Say, I think I'll get my 1982 vintage Sight Shop special out of the back of the gun case and see how it compares with some of the newer 1911 derivatives.
 

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A lot of things have drifted under the bridge since 1982. Shooter sophistication has increaased, barrel accuracy has increased, bullet availability has increased. Sights have been improved. And, hopefully, gunsmiths have not sat on their laurels, but have learned new techniques and improved their knowledge of shooter physiology. I didn't recognize you, so I assumed you were a gunsmith. One thousand pardons!
Dane: The most prolific cause for claims of tight chambering seems to come from ammunition anomolies. Most shooters haven't the faintest idea how to check their ammo. First,check the chamber with reamer headspace gauges to make certain it is within SAAMI specs. Then you need a "cartridge headspace gauge" from Midway, or other supplier. If the round drops in and reads between the extremes, it is a beginning. Then an RCBS case checker is used to "spin" the round to determine whether it is concentric. Amazing how many bases are not at 90 degreees to the case sidewalls. (Obviously, this condition will jam a case into the side of the chamber when the slide goes into battery, simulating a "tight chamber.")
Then you pull a bullet with your centrifugal puller and place it on a V block. As you rotate the bullet in the V, you check for out of roundness with a vernier height gauge or dial gauge. Oval bullets (all too common) will force the case walls outward at the extremes, simulating a "tight chamber" condition.(You cannot check for out of roundness with a two point contact; you need three points, as the v block and gauge.)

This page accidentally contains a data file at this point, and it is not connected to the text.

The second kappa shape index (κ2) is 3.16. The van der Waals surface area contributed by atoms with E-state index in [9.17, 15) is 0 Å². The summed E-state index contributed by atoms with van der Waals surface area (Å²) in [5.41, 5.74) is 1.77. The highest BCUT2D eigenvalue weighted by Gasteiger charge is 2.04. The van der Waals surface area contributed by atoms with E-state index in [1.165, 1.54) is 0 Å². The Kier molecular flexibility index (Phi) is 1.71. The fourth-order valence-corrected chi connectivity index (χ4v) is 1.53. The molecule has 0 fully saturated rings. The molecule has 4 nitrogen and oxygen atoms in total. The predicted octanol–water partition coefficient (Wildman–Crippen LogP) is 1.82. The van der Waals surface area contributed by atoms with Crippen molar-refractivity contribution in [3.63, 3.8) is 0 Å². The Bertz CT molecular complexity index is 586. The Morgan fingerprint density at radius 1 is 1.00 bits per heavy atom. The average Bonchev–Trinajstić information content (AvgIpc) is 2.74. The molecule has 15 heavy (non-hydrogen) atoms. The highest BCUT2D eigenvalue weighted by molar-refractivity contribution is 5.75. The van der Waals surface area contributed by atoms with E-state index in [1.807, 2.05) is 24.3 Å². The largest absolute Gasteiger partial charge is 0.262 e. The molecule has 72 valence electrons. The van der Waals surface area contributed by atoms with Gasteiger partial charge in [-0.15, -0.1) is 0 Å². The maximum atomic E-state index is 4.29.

And, not all slide breech faces end up at a 90 degree angle to the chamber walls. Some people insist on using links that are too long, again forcing the case into a point on the chamber wall, simulating a tight chamber condition. So, there is more going on here than meets the eye.
And, any pistol from 1982 can be stripped to the frame and slide, provided it has not been fitted with obsolete sights, rebuilt with modern aftermarket parts and fitted up so that it will outshoot most anything that comes onto the line against it. If you look backward carefully, you will see some revolutionary new ideas taking form about every 10 years. I can't account for the fact other than saying that more aftermarket producers have taken an interest in solving the problems of shooters and gunsmiths. Even in the early 80's the number of aftermarket parts was very limited, but we did our best. We still do our best with what we can obtain. But, today, we (meaning pistolsmiths today)can take almost any pistol and make it a modern, reliable, accurate shooter. Witnes the 1927 Argentine pistols that have been rebuilt. Also, ask GYP_C about the rebuild I did on his chronically malfunctioning Colt in 48 hours.
If you have problems with a pistol, reason out the problems and possible solutions. Jumping to conclusions often results in worsening the problems. And, you don't have to be a gunsmith to solve firearms problems.One of Kuhnhausen's manuals helps. A good book on handloading also goes a long way. You would be astounded at how many problems can be solved by using different ammunition.